How well does your story serve you? Are you feeling fulfilled with the work you do? Are you flourishing in your situations and with the people you surround yourself with?
If you’re not happy with your story, you always have the power to change the direction it’s taking. Taking that action is what we’re all about here, after all. And today I’m joined by Scott Perry from Creative on Purpose to talk about how you can use hope as a tactic to get where you feel like you truly belong. Scott shares the importance of knowing your values and talents so that you can develop your character, and navigating your way through challenges in order to heed the call of vocation and find fulfillment and joy in what you do.
If you’re ready to come more in tune with yourself, desires, and those around you to find meaning in your life and flourish, you’ll want to listen in to our conversation.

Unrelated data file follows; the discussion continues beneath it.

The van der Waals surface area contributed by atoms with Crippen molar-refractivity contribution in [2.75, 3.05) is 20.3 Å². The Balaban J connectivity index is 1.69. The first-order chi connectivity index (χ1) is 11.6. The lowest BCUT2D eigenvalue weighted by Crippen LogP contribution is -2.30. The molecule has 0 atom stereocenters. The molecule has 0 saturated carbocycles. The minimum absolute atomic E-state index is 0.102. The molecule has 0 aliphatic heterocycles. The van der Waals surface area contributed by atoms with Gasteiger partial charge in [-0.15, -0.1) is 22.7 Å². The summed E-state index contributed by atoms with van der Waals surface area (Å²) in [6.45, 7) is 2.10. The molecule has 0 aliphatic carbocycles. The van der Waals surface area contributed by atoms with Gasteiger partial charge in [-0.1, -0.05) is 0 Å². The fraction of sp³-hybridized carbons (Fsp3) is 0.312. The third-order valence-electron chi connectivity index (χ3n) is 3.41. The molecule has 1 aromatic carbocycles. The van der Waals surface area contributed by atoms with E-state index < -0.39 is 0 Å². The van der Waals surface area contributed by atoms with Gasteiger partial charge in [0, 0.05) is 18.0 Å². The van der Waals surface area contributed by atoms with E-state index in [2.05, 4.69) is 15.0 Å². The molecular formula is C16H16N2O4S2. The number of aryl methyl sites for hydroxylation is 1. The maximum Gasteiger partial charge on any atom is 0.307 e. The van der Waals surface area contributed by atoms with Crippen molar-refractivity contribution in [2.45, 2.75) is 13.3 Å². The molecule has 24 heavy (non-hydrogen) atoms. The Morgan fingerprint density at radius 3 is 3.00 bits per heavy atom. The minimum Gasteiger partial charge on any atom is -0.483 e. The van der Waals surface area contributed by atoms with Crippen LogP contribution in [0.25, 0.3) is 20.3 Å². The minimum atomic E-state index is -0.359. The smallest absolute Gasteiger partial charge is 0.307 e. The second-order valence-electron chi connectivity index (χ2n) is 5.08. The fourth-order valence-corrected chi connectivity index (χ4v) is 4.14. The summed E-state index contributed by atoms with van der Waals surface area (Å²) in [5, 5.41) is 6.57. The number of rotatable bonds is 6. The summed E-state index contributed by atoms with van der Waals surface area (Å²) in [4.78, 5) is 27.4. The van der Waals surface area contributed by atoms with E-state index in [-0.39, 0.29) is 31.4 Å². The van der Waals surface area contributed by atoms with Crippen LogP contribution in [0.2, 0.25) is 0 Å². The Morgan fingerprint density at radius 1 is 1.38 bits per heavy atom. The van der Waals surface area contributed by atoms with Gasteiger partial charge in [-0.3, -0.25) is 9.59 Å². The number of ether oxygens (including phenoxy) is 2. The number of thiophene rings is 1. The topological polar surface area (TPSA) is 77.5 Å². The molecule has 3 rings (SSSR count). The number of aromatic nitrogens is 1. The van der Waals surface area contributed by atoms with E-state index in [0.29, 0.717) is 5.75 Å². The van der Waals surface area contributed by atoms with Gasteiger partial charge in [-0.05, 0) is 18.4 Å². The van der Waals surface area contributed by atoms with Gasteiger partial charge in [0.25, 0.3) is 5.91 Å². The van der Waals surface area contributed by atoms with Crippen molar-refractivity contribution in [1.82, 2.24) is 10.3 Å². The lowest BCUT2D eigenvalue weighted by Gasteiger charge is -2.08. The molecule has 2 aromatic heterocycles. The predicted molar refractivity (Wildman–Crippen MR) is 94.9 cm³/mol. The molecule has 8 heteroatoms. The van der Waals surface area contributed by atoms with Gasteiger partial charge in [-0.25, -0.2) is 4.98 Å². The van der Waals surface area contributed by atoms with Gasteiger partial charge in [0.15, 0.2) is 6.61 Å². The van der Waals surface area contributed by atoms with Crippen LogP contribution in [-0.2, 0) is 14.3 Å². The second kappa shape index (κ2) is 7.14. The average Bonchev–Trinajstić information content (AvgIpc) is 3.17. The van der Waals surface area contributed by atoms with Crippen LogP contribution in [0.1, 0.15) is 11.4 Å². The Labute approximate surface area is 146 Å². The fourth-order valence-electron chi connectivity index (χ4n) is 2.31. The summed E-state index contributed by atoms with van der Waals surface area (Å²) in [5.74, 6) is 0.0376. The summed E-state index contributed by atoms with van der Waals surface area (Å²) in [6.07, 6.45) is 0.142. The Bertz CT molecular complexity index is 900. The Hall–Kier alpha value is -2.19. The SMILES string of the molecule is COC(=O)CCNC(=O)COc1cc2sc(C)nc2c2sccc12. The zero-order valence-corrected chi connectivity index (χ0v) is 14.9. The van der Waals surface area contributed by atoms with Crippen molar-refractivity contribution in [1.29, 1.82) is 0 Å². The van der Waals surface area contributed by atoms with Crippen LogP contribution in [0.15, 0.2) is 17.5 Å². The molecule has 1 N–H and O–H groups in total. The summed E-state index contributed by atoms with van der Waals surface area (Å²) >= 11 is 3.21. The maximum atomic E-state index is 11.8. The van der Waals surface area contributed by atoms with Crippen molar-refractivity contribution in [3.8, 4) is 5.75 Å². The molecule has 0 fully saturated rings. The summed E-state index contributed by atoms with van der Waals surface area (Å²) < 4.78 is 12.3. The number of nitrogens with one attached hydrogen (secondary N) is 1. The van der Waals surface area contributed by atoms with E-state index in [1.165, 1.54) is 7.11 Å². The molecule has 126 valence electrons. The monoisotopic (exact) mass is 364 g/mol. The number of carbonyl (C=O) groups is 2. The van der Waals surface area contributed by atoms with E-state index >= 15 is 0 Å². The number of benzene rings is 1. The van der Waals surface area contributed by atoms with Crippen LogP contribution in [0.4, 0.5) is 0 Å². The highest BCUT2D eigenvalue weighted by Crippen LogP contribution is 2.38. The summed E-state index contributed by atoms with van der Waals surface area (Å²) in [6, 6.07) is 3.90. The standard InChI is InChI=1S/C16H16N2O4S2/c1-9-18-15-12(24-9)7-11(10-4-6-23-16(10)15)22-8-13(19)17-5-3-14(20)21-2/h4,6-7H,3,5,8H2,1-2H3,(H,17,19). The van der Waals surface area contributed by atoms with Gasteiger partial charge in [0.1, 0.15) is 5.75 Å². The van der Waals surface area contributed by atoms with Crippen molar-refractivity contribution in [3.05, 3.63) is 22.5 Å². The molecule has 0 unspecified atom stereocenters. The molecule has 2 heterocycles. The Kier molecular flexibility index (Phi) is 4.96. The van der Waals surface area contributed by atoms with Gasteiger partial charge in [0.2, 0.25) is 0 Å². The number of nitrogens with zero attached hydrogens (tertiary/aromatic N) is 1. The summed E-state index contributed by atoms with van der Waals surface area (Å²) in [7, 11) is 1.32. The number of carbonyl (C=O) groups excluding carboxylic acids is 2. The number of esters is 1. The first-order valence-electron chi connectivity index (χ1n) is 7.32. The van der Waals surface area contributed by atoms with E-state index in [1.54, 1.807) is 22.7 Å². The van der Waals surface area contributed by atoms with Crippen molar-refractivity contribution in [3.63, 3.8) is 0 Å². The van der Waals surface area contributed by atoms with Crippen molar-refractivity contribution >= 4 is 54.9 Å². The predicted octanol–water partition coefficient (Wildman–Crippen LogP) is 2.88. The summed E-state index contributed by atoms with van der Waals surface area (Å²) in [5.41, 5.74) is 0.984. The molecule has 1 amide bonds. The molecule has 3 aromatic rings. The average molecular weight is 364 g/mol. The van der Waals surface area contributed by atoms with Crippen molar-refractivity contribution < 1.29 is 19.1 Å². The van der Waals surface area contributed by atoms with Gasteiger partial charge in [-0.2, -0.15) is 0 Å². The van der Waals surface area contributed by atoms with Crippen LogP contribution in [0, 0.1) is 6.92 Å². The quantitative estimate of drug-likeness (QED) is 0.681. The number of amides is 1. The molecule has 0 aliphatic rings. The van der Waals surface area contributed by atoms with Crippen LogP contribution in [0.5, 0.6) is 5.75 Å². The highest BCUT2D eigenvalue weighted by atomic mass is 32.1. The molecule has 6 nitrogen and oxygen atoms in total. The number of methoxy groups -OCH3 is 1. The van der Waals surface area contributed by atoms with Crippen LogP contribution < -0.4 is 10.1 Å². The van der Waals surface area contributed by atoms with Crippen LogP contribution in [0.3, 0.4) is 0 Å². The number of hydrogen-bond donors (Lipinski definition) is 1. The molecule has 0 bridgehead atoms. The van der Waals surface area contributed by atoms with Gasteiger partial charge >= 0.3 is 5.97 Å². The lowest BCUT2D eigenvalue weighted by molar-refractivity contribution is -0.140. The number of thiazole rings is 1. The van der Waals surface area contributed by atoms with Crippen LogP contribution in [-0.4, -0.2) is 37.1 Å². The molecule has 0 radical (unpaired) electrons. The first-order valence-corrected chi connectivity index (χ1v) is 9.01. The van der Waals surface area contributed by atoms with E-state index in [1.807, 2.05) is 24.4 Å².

About Scott Perry:
Scott Perry is a compass to help you hear and heed the call of vocation, define the difference only they can make, and live your legacy.
Mentioned In This Episode:
people, stoicism, life, hope, lindsay, positive psychology, meaning, values, virtue, flourishing, survey, scott, possess, purpose, person, stories, serve, develop, feel, greater
Scott Perry, Lindsay Recknell
Lindsay Recknell 00:03
Hello, and welcome to another episode of The hobo motivates action podcast. I’m your host, Lindsay Recknell. And I am super excited to introduce this week’s guest, Scott Perry. Scott is a compass to help you hear and heed the call of vocation, define the difference only you can make and to live your legacy. We are well aligned on topics such as positive psychology and stoicism, we talk about hope and faith, and how you can transform your life using the power of hope. As a reminder, if you’re interested in any of these books, resources and tools we mentioned in this episode, all the links you’ll need can be found in the show notes of your favorite podcast player, or head to the blog and pod page of my website at expert in hope, calm, and you’ll find them all there too. I truly believe that the future will be better than today, by taking action over the things we can control. And conversations like this really reinforced that hope. Let’s get going. Hello, Scott, welcome to